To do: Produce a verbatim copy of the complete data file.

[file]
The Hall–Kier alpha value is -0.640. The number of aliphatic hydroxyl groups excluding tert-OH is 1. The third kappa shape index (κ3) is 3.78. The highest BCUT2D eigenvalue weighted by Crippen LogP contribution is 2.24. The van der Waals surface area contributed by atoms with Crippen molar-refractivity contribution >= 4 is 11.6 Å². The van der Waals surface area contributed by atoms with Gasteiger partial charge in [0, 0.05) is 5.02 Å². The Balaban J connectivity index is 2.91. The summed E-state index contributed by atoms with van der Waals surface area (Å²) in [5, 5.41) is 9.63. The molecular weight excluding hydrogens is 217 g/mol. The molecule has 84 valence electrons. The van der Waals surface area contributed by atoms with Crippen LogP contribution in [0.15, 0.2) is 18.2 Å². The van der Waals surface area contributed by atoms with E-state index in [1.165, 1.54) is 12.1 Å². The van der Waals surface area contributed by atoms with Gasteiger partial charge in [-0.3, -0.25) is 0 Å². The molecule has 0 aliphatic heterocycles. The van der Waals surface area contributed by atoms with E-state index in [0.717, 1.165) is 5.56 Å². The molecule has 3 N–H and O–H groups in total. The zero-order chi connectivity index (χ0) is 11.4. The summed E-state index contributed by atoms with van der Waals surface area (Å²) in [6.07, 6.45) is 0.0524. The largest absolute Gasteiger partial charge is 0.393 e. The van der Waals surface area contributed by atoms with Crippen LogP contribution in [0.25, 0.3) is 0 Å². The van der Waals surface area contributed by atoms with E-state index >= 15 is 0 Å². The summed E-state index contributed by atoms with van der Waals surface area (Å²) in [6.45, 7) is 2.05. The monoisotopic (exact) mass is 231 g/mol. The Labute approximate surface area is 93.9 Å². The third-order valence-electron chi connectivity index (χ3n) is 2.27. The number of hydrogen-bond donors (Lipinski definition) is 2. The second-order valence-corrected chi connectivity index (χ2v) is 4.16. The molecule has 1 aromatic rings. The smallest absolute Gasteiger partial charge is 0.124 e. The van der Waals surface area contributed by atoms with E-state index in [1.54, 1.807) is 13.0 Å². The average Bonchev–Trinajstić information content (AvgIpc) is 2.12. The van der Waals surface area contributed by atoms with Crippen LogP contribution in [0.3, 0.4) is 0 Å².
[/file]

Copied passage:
The Hall–Kier alpha value is -0.640. The number of aliphatic hydroxyl groups excluding tert-OH is 1. The third kappa shape index (κ3) is 3.78. The highest BCUT2D eigenvalue weighted by Crippen LogP contribution is 2.24. The van der Waals surface area contributed by atoms with Crippen molar-refractivity contribution >= 4 is 11.6 Å². The van der Waals surface area contributed by atoms with Gasteiger partial charge in [0, 0.05) is 5.02 Å². The Balaban J connectivity index is 2.91. The summed E-state index contributed by atoms with van der Waals surface area (Å²) in [5, 5.41) is 9.63. The molecular weight excluding hydrogens is 217 g/mol. The molecule has 84 valence electrons. The van der Waals surface area contributed by atoms with Crippen LogP contribution in [0.15, 0.2) is 18.2 Å². The van der Waals surface area contributed by atoms with E-state index in [1.165, 1.54) is 12.1 Å². The van der Waals surface area contributed by atoms with Gasteiger partial charge in [-0.3, -0.25) is 0 Å². The molecule has 0 aliphatic heterocycles. The van der Waals surface area contributed by atoms with E-state index in [0.717, 1.165) is 5.56 Å². The molecule has 3 N–H and O–H groups in total. The zero-order chi connectivity index (χ0) is 11.4. The summed E-state index contributed by atoms with van der Waals surface area (Å²) in [6.07, 6.45) is 0.0524. The largest absolute Gasteiger partial charge is 0.393 e. The van der Waals surface area contributed by atoms with Crippen LogP contribution in [0.25, 0.3) is 0 Å². The van der Waals surface area contributed by atoms with E-state index >= 15 is 0 Å². The summed E-state index contributed by atoms with van der Waals surface area (Å²) in [6.45, 7) is 2.05. The monoisotopic (exact) mass is 231 g/mol. The Labute approximate surface area is 93.9 Å². The third-order valence-electron chi connectivity index (χ3n) is 2.27. The number of hydrogen-bond donors (Lipinski definition) is 2. The second-order valence-corrected chi connectivity index (χ2v) is 4.16. The molecule has 1 aromatic rings. The smallest absolute Gasteiger partial charge is 0.124 e. The van der Waals surface area contributed by atoms with E-state index in [1.54, 1.807) is 13.0 Å². The average Bonchev–Trinajstić information content (AvgIpc) is 2.12. The van der Waals surface area contributed by atoms with Crippen LogP contribution in [0.3, 0.4) is 0 Å².